US business and household surveys conducted for May so far, although still weak, are better than in April. The May National Association of Homebuilders’ index rose to 37 from 30 in April; the preliminary May manufacturing purchasing managers’ index (PMI) rose to 39.8 in May from 36.1 in April; and the services sector PMI rose to 36.9 from 26.7 in April. The high covid-19 infection and mortality rate in the United declined sharply through May and restrictions have started to ease in most US States. It is highly likely that US economic activity will quicken noticeably in June and July, albeit off a very low April/May base.

During May, the US Federal Reserve reiterated concern about the weakness of economic activity and its willingness to expand its balance sheet and buy assets to reduce the risk of economic weakness triggering a financial crisis. The Fed remains reluctant to consider deploying negative interest rates that risk doing more harm than good to the banking sector. The US Federal Funds rate at 0-25 basis point range is unlikely to change over coming months but is anchoring US interest rates at a low enough level to reinforce other factors promoting the rebound of the US economy from the April/May low point.

In China, the economy showed signs of improvement in April economic readings from its February/March low point. Industrial production rose 3.9% y-o-y in April from –1.1% y-o-y in March. Fixed asset investment spending (-10.3% y-o-y from –16.1% in March) and retail sales (-7.5% y-o-y from –15.8% in March) were both less weak. The covid-19 infection rate reduced to minimal through May and the authorities have encouraged a rapid re-opening of businesses although retail spending is proving slower to revive than the authorities would like. The May National Congress meeting focused on initiatives to boost both investment spending and retail spending. The flow-on benefits of stronger Chinese economic activity to Australia through its major trading partner status may be limited by the less resource intensive nature of this round of spending initiatives as well as signs of deterioration in the trading relationship between Australia and China.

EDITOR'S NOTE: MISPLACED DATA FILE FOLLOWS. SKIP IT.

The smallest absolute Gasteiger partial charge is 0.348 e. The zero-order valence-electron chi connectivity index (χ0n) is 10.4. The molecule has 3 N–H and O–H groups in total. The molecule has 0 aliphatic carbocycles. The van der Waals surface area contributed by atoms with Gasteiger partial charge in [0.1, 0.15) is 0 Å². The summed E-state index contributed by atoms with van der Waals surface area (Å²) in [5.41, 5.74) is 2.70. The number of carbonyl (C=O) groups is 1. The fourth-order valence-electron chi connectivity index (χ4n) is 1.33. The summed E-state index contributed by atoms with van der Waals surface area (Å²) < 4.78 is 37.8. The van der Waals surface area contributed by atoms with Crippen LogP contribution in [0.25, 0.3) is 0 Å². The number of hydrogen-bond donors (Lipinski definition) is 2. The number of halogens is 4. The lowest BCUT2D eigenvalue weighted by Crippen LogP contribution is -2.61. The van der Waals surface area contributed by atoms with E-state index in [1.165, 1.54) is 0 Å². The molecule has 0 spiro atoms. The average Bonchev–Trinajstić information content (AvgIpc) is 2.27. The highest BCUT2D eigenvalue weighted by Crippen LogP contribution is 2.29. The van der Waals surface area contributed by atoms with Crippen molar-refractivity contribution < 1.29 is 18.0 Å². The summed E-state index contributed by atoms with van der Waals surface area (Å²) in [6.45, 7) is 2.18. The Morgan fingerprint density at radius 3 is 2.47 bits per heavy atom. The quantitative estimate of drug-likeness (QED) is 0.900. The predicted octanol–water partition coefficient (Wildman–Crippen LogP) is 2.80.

In Europe, preliminary Q1 GDP fell by 3.8% q-o-q and by 3.2% y-o-y. April is likely prove the weakest point for economic activity in Europe. Even the countries that were worst affected by covid-19 such as the United Kingdom, Italy, Spain and France the infection rates and mortality rates were declining in May and restrictions were starting to be lifted. While Q2 GDP is likely to fall at least as much again as occurred in Q1, a rebound is likely in Q3.